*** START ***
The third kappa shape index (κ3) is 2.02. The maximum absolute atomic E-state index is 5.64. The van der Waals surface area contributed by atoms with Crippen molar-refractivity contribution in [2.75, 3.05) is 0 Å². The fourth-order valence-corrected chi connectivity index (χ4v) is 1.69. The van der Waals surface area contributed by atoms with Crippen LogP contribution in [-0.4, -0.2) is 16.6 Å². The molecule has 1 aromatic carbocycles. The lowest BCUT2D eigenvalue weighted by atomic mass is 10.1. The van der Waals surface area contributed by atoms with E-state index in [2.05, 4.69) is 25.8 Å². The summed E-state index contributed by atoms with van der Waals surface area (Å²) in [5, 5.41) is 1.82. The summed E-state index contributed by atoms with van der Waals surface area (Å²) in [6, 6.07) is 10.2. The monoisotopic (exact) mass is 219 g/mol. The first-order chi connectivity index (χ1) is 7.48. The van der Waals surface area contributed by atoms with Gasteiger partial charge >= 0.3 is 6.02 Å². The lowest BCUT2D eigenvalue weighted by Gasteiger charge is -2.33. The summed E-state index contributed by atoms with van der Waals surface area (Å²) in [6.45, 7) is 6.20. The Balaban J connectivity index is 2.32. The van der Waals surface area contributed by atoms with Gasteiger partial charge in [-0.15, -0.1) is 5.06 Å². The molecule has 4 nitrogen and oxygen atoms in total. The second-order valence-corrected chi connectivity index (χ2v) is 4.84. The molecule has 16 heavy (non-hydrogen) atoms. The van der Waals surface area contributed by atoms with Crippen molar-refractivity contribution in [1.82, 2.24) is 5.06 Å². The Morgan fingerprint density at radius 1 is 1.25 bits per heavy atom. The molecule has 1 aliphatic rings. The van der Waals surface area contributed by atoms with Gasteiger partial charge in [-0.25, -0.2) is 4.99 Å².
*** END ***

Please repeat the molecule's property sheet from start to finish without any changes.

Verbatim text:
The third kappa shape index (κ3) is 2.02. The maximum absolute atomic E-state index is 5.64. The van der Waals surface area contributed by atoms with Crippen molar-refractivity contribution in [2.75, 3.05) is 0 Å². The fourth-order valence-corrected chi connectivity index (χ4v) is 1.69. The van der Waals surface area contributed by atoms with Crippen LogP contribution in [-0.4, -0.2) is 16.6 Å². The molecule has 1 aromatic carbocycles. The lowest BCUT2D eigenvalue weighted by atomic mass is 10.1. The van der Waals surface area contributed by atoms with E-state index in [2.05, 4.69) is 25.8 Å². The summed E-state index contributed by atoms with van der Waals surface area (Å²) in [5, 5.41) is 1.82. The summed E-state index contributed by atoms with van der Waals surface area (Å²) in [6, 6.07) is 10.2. The monoisotopic (exact) mass is 219 g/mol. The first-order chi connectivity index (χ1) is 7.48. The van der Waals surface area contributed by atoms with Gasteiger partial charge >= 0.3 is 6.02 Å². The lowest BCUT2D eigenvalue weighted by Gasteiger charge is -2.33. The summed E-state index contributed by atoms with van der Waals surface area (Å²) in [6.45, 7) is 6.20. The Balaban J connectivity index is 2.32. The van der Waals surface area contributed by atoms with Gasteiger partial charge in [-0.15, -0.1) is 5.06 Å². The molecule has 4 nitrogen and oxygen atoms in total. The second-order valence-corrected chi connectivity index (χ2v) is 4.84. The molecule has 16 heavy (non-hydrogen) atoms. The van der Waals surface area contributed by atoms with Crippen molar-refractivity contribution in [1.82, 2.24) is 5.06 Å². The Morgan fingerprint density at radius 1 is 1.25 bits per heavy atom. The molecule has 1 aliphatic rings. The van der Waals surface area contributed by atoms with Gasteiger partial charge in [-0.25, -0.2) is 4.99 Å².